The federal health minister says Ottawa has not ruled out clinical trials of a controversial treatment for multiple sclerosis.
Leona Aglukkaq said Tuesday that Canada could start the trials as soon as she receives findings from seven research projects announced in May.
"Clinical trials will happen in Canada - if and when the research supports it," she said at the conclusion of a meeting with her provincial and territorial counterparts in St. John's, N.L.
Preliminary results are expected within a few months, she added.
Ms. Aglukkaq accused the media of leaving Canadians misinformed about Ottawa's intentions regarding the so-called liberation therapy.
Earlier this month, Ms. Aglukkaq said it would take more than anecdotes from some multiple sclerosis patients to persuade the federal government to pay for clinical trials.
"At this point in time, we do not have the evidence to proceed," she said Sept. 1, taking a harder line than the nuanced approach floated Tuesday.
Proponents of liberation therapy criticized Ottawa's original wait-and-see policy, saying Ms. Aglukkaq had to do more.
On Tuesday, the minister said she has been listening to MS sufferers and her provincial colleagues.
"Every health minister has heard first-hand of the frustrations and the challenges that Canadians with MS and their families face every day," she said.
"We are speaking with one voice on MS. It is important that we set the record strait for MS patients and their families."
After Tuesday's meeting, Ms. Aglukkaq insisted the provinces are on side with Ottawa's plan, even though some are moving ahead with research projects of their own.
The Saskatchewan government has opted to fund clinical trials of the treatment.
And the government of Newfoundland and Labrador announced Monday it plans to pay for a study of multiple sclerosis patients who have chosen to undergo the procedure.
The province's health minister, Jerome Kennedy, said the purpose of the $320,000 study is to evaluate the impact on MS patients, but the government will not pay for patients to have the treatment.
Ms. Aglukkaq said subsequent media reports left Canadians with the wrong impression of the federal government's plans.
"We needed to clarify the misinformation that was laid out in the media," the minister said.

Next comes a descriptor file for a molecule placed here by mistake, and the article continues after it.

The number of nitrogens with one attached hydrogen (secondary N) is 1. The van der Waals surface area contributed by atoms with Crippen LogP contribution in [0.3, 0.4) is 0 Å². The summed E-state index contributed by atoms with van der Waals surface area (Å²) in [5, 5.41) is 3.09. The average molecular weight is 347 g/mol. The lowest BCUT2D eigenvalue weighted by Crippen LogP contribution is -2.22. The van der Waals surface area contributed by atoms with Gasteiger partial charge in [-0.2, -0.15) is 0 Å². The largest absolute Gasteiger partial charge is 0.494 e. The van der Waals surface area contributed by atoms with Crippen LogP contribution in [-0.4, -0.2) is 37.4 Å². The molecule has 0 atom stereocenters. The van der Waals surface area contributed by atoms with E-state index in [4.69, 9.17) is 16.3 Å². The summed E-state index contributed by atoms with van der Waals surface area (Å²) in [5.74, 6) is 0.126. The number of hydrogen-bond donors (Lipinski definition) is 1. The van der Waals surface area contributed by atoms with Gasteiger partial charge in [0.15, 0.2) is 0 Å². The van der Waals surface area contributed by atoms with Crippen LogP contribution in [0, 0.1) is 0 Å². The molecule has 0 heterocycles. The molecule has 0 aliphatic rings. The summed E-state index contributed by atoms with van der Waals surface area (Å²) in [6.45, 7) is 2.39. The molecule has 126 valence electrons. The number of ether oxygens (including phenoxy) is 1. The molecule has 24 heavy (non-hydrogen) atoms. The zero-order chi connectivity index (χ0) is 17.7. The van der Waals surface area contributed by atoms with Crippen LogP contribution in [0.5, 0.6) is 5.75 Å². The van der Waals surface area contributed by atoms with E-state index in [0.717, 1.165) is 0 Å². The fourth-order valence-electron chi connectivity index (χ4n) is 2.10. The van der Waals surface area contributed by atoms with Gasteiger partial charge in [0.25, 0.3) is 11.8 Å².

"What we've said all along is that there are studies underway - seven research projects that we announced. We hope to ... accelerate the development of a pan-Canadian clinical trial. ... We have never said no to a clinical trial."
Mr. Kennedy said the province didn't ask the federal government to get involved in its study.
"We're all agreed that we have to find an answer as to whether or not this works," he said after the meeting.
The treatment, developed by Italian doctor Paolo Zamboni, involves widening constricted neck veins to improve blood flow from the brain. Mr. Zamboni has hypothesized that poor drainage allows the build-up of blood-borne iron deposits that damage brain cells, leading to MS symptoms.
But researchers say it's not clear if MS causes blocked veins, if blocked veins cause MS, or if the two are entirely unrelated.
Also on Monday, the provincial and territorial ministers pledged to work together to speed up study of the treatment by creating a new working group.
"As ministers of health, we are in complete agreement that we want to act as quickly as possible to get the expert advice we need to make informed decisions for MS patients," said Nova Scotia Health Minister Maureen MacDonald.
The Multiple Sclerosis Society of Canada is already sponsoring projects in British Columbia, Ontario, Saskatchewan and Alberta.
Last month, the Canadian Institutes of Health Research, following a meeting with the Multiple Sclerosis Society of Canada and experts, said it would be premature to support pan-Canadian clinical trials.
It recommended the federal government monitor ongoing studies.
The institute cited a lack of scientific evidence on the safety and efficacy of liberation therapy, as well as a link between blocked veins and the disease.
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